The appellate decision consists of five pages. In that space, the Ninth Circuit got down to the issues of the case.
The subject interest of Seminole represented 19.9% of the common stock of the company. As noted above, there were two transactions approximately contemporaneous with the valuation date (of 3.25% and 4.67% interests, respectively). The transactions occurred at $29.70 per share, which was close to Tack’s conclusion, derived using normal valuation methodologies, of $30.85 per share. He concluded that “one [indication] supported the other” in his rebuttal letter (cited above). He further stated in that letter:
“Judge Laro claims that these transactions were not arm’s length. As I understand it, the term “arm’s length” refers to the relationship of the parties and not to the level of due diligence conducted by the buyers or sellers.
These transactions were certainly arm’s length in that the individuals who transacted in the shares, while distantly related, were certainly not close, could not remotely be considered as the natural objects of one another’s bounty and clearly [were] not interested in entering into a transaction in which they would be enriching the other party at their own expense.”
In my review, based on the information in the decision, I agreed with Tack. As noted in E-LAW 1999-07:
“We do not know from the record the weight attached to the transactions by Tack. But the Court disagreed with any reliance on the two transactions noted. The Court dismissed Tack’s considerations of the transactions as being indicative of fair market value. While the parties were made aware of the Merrill Lynch report’s conclusion before they sold their shares, they conducted no financial analysis, did not read the Merrill Lynch appraisal, and nevertheless engaged in the transactions based upon representation of that report’s conclusion as $29.77 per share. The Court concluded that the transactions were not arm’s length in nature, and that the parties acted without full knowledge. There was, however, no mention in the decision of compulsion on either party’s part.
From the discussion in the case, it appears that the transactions may have been what I would consider arm’s length. In the real world, arm’s length transactions do not necessarily suggest that all parties are fully informed. Appraisers and others sometimes confuse what may be arm’s length transactions where people act in their own interests and without compulsion, often without full knowledge, with the hypothetical transactional requirements of fair market value. The Court in this case appears to be requiring that a real world transaction meet the hypothetical requirements of fair market value, rather than asking whether that transaction provides evidence of fair market value. This is not a distinction without a difference.”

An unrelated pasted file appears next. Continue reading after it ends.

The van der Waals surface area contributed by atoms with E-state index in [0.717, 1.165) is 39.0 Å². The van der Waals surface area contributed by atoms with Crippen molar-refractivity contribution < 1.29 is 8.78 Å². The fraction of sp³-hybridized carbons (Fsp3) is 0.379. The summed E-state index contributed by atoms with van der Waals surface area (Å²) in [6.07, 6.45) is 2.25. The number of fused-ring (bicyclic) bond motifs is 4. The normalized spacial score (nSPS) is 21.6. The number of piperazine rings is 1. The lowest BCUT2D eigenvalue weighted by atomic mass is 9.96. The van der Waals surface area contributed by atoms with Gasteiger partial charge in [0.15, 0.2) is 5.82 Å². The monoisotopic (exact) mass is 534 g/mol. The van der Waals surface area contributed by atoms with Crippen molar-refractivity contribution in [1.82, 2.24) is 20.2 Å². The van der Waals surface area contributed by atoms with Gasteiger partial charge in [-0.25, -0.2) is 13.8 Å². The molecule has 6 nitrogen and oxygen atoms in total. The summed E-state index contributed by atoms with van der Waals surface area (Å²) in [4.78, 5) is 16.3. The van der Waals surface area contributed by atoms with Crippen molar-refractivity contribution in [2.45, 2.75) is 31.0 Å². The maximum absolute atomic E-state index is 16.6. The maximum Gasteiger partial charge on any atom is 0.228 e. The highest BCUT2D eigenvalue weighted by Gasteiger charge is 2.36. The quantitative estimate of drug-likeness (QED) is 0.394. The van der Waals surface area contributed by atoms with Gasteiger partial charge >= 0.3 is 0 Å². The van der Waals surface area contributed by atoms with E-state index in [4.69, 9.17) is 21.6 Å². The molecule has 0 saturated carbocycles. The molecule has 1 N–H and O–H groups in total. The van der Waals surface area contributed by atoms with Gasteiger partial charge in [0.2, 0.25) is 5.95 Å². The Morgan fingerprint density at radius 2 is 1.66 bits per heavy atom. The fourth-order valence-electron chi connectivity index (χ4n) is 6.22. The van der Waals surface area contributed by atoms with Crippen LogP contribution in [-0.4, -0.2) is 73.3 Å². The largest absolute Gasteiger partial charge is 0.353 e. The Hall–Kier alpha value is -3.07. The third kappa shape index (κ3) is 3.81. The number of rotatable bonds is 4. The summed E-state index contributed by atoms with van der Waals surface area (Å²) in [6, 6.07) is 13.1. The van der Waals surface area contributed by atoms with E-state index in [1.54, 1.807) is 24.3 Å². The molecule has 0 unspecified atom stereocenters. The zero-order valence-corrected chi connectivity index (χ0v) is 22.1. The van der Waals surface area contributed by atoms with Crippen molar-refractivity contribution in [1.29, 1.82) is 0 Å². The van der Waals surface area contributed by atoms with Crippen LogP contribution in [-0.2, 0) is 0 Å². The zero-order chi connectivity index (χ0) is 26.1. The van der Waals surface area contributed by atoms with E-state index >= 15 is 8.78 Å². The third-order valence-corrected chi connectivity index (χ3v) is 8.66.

The Ninth Circuit decision noted the following:
“Each seller subsequently testified before the Tax Court that the price was fair and that the sale had been under no compulsion.”
“The Commissioner tries to make something out of the family connections of the sellers with the buyers. They were not especially close. Hoffman had an uncle related by marriage to Weitzenhoffer’s uncle; there is no English work to name this relationship. Branch was Weitzenhoffer’s first cousin. Each seller testified that there was no intention to make a gift to Weitzenhoffer.”
Apparently, as the judge hearing the evidence, Judge Laro had questions about the credibility of these witnesses, which was one of the underlying issues noted at the outset. But the Ninth Circuit disagreed with the Tax Court on the issue of the relevance of the transactions and considered them to be arm’s length in nature and providing “good evidence of the fair market value.” In disagreeing, the definition of fair market value was cited, and then the Court noted:
“[Definition of fair market value]. The willing buyer and willing seller are to be postulated, not as a particular named X or Y, but objectively and impersonally. As the Tax Court itself has held, the Commissioner cannot “tailor ‘hypothetical’ so that the willing seller and willing buyer were seen as the particular persons who would most likely undertake the transaction.” Actual sales between a willing seller and buyer are evidence of what the hypothetical buyer and seller would agree on. [citations omitted]
No good reason existed to reject the sales by Branch and Hoffman as evidence of the fair market value of Seminole stock on April 14, 1994. The sales took place close to the valuation date. The sellers were under no compulsion to sell. There was no reason for them to doubt Weitzenhoffer’s report of the Merrill Lynch valuation.
That the final report was delivered only in July did not undercut the weight of the formal opinion letter written in March. The sellers had no obligation to hire another investment firm to duplicate Merrill Lynch’s work.”